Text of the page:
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Master your wedding budget and beyond for a unified fiscal partnership.
In Part 1 of this series, we coveredfinancial basics to consider before tying the knot. Read on for Part 2, where we provide tips on money matters for the actual event and life together afterwards.
The wedding, honeymoon, engagement, rehearsal dinner and so on
How much you spend getting married is entirely up to you. You will have endless choices, and, in the end, the guest list will probably be the hardest, so try to keep it in perspective.
Determine which events you’re going to have. Do you want an engagement party? Photos? A big wedding? A high-five at city hall? Will your honeymoon be a decadent European tour or a relaxing staycation? Does it have to be right away? Plot out your events, and decide the importance of each.
Remember how we said to have the money talk first? That’s because you shouldn’t enter a wedding budget conversation without the context of its financial impact on your collective net worth and goals. Be sure to discuss whether parents or others plan to chip in. While it’s easy to focus on the excitement of a wedding, remember that those expenses could also go toward long-term investments, such as a down payment on a home or getting a new car.
The little things
Marriage licenses, wedding party gifts, postage, an emergency haircut for your brother-in-law-to-be … no one has the definitive list of every cost that may crop up. Budget about 10 percent for the unexpected. Whatever your budget is, set aside about 10 percent for things you might forget and day-of surprises. If you don’t spend it, you have given yourself the gift of a little money left over. Happy wedding to you.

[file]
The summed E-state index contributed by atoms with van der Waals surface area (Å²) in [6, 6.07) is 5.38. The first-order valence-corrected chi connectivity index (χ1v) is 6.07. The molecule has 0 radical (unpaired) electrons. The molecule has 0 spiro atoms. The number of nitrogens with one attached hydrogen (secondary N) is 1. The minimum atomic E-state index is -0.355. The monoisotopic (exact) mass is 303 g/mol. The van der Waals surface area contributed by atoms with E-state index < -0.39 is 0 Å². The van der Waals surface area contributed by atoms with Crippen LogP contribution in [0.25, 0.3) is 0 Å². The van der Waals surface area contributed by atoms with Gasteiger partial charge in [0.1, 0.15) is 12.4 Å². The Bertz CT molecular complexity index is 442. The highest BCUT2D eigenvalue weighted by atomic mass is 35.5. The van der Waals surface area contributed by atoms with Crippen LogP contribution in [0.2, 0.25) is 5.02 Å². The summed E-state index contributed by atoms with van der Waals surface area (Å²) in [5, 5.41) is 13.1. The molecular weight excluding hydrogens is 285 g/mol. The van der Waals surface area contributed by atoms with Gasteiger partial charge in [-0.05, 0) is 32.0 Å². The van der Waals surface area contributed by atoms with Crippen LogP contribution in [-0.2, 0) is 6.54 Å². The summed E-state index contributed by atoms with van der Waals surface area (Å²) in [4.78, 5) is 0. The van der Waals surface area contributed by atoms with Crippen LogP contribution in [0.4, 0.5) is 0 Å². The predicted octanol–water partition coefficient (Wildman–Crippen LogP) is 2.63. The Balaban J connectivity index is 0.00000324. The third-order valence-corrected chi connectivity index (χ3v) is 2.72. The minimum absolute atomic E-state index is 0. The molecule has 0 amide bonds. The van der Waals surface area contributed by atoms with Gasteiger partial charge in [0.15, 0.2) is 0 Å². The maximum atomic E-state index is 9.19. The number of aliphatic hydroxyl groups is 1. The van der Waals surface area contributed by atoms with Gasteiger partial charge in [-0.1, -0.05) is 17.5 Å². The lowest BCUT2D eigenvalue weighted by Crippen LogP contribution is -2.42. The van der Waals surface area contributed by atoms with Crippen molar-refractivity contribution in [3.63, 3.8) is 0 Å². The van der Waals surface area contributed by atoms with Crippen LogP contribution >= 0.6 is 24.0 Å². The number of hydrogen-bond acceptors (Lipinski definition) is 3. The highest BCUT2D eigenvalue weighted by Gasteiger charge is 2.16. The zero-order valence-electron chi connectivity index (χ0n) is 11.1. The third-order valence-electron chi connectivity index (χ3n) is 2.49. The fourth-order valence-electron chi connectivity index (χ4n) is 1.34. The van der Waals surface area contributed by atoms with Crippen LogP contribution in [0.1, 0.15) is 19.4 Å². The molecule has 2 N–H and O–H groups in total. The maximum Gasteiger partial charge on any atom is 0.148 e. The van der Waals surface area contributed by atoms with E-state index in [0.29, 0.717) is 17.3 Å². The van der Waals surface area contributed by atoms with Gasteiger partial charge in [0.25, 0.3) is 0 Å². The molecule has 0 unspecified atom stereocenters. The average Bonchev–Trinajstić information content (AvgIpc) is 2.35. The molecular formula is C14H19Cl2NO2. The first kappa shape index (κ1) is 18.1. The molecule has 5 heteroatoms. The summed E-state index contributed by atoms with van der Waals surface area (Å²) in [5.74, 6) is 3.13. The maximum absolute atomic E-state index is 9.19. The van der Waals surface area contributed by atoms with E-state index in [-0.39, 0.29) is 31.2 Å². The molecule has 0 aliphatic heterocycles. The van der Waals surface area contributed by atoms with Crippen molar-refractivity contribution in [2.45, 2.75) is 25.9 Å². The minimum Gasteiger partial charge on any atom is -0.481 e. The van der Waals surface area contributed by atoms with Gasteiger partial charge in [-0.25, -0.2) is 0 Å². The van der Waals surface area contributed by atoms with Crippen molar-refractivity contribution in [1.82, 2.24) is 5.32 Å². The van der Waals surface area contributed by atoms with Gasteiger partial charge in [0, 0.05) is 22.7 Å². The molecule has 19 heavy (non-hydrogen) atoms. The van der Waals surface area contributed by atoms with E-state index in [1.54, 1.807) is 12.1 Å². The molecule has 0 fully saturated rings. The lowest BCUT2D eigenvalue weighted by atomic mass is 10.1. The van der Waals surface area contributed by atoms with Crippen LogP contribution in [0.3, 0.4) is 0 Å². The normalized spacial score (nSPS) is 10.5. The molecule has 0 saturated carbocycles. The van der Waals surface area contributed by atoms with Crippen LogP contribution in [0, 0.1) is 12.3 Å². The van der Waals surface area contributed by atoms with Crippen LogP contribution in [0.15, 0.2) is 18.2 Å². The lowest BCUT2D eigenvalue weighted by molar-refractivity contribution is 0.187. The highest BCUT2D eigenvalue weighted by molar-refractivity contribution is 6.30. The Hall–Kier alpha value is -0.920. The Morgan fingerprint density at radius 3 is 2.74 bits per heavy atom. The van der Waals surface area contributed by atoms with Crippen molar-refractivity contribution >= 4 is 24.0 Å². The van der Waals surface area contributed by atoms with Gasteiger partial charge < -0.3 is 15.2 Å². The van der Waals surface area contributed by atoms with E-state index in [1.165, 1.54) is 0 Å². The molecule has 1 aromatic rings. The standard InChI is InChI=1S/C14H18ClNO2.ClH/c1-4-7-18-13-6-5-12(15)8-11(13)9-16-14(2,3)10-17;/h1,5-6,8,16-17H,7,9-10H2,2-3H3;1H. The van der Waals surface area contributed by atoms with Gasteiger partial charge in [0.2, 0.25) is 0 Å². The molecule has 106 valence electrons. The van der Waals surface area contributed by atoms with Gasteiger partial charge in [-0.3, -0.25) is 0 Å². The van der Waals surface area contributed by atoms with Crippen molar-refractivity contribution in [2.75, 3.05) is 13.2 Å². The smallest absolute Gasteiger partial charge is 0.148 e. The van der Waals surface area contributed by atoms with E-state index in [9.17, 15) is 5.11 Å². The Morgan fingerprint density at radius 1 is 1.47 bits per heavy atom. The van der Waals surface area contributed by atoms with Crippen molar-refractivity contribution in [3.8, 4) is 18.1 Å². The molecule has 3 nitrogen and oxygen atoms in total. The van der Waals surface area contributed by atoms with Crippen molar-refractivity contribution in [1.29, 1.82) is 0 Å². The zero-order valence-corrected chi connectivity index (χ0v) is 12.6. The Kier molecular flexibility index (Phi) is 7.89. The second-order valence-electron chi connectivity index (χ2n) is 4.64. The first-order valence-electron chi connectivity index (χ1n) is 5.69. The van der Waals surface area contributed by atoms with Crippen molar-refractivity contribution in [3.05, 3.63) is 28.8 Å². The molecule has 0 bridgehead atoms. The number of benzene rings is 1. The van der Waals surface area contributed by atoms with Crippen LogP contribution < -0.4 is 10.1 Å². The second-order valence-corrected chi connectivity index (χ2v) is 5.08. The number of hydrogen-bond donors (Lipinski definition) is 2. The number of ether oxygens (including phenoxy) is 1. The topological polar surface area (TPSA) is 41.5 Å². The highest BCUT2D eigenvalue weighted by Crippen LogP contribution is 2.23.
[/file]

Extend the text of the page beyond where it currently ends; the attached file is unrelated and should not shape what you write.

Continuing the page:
Your actual, wonderful marriage
Your wedding is just the beginning. Before you get married, there are things you can do to prepare for healthy finances in your marriage for years to come.
Open the dialogue.If the money talk above doesn’t go well, try, try again. It’s normal for people to be emotional about money. Being open about your finances requires trust and maybe some bravery, too.
Talk about goals and milestones. What you are saving for is just as important as what’s in your savings account. What do you want to save for as a couple? Are you planning for children? An annual vacation? Get on the same page with your spouse to avoid future miscommunications.
Discuss combining accounts. It’s a little like asking someone to date you all over again, but you and your spouse-to-be should talk about whether you want joint bank accounts or to manage your money separately. Combining accounts is a decision, not a “should.”
Simple estate planning. Estate planning is not just for the wealthy. Once your marriage license has been inked and filed with the state, it is important to take time to review your beneficiaries tied to all of your accounts including banking, investments, insurance, etc. You may wish to indicate your spouse as the primary beneficiary on your accounts to ensure assets are transferred according to your wishes, and as planned, in the event of untimely death. Preparing a simple will may also be wise to ensure your other intentions are articulated.
Talk taxes. Thanks to the Supreme Court decision in 2015, which made same- sex marriage the law of the land, you’re going to have a choice between “married filing separately” or “married filing jointly”, and there are a lot of factors that will affect which is the most cost-efficient option for you. If your income isn’t changing dramatically, consider filling out mock 1040 tax return forms to see which scenario is the best.
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